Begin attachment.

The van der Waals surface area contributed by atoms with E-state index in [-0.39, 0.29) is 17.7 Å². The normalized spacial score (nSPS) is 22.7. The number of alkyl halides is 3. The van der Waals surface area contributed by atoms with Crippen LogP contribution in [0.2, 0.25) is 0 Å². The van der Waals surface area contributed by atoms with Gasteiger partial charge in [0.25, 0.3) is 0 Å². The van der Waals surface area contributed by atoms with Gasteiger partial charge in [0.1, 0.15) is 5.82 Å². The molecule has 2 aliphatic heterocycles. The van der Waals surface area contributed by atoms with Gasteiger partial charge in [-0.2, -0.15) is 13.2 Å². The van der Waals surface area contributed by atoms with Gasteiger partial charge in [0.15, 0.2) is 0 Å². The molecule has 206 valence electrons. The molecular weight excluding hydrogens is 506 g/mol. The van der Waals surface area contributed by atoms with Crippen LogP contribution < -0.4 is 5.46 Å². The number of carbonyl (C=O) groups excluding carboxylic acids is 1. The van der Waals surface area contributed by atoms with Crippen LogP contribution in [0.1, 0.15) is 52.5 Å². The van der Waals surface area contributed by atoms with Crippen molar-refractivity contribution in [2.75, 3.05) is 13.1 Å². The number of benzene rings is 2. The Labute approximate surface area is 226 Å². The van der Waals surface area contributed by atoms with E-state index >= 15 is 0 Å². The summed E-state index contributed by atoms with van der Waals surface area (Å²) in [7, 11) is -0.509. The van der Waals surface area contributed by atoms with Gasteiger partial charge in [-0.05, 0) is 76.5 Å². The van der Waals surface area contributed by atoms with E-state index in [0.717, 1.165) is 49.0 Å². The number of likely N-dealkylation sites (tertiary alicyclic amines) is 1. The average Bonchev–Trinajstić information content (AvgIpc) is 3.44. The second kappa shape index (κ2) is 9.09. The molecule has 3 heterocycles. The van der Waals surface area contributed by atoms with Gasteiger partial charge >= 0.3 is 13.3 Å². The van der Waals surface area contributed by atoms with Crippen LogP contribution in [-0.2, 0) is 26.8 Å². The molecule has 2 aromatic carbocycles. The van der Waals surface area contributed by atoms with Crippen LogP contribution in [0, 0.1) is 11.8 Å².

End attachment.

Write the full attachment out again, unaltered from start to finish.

The van der Waals surface area contributed by atoms with E-state index in [-0.39, 0.29) is 17.7 Å². The normalized spacial score (nSPS) is 22.7. The number of alkyl halides is 3. The van der Waals surface area contributed by atoms with Crippen LogP contribution in [0.2, 0.25) is 0 Å². The van der Waals surface area contributed by atoms with Gasteiger partial charge in [0.25, 0.3) is 0 Å². The van der Waals surface area contributed by atoms with Gasteiger partial charge in [0.1, 0.15) is 5.82 Å². The molecule has 2 aliphatic heterocycles. The van der Waals surface area contributed by atoms with Gasteiger partial charge in [-0.2, -0.15) is 13.2 Å². The van der Waals surface area contributed by atoms with Gasteiger partial charge in [0.15, 0.2) is 0 Å². The molecule has 206 valence electrons. The molecular weight excluding hydrogens is 506 g/mol. The van der Waals surface area contributed by atoms with Crippen LogP contribution < -0.4 is 5.46 Å². The number of carbonyl (C=O) groups excluding carboxylic acids is 1. The van der Waals surface area contributed by atoms with Crippen LogP contribution in [0.1, 0.15) is 52.5 Å². The van der Waals surface area contributed by atoms with Crippen molar-refractivity contribution in [2.75, 3.05) is 13.1 Å². The number of benzene rings is 2. The Labute approximate surface area is 226 Å². The van der Waals surface area contributed by atoms with E-state index >= 15 is 0 Å². The summed E-state index contributed by atoms with van der Waals surface area (Å²) in [7, 11) is -0.509. The van der Waals surface area contributed by atoms with Gasteiger partial charge in [-0.05, 0) is 76.5 Å². The van der Waals surface area contributed by atoms with E-state index in [0.717, 1.165) is 49.0 Å². The number of likely N-dealkylation sites (tertiary alicyclic amines) is 1. The average Bonchev–Trinajstić information content (AvgIpc) is 3.44. The second kappa shape index (κ2) is 9.09. The molecule has 3 heterocycles. The van der Waals surface area contributed by atoms with Gasteiger partial charge >= 0.3 is 13.3 Å². The van der Waals surface area contributed by atoms with Crippen LogP contribution in [-0.2, 0) is 26.8 Å². The molecule has 2 aromatic carbocycles. The van der Waals surface area contributed by atoms with Crippen LogP contribution in [0, 0.1) is 11.8 Å².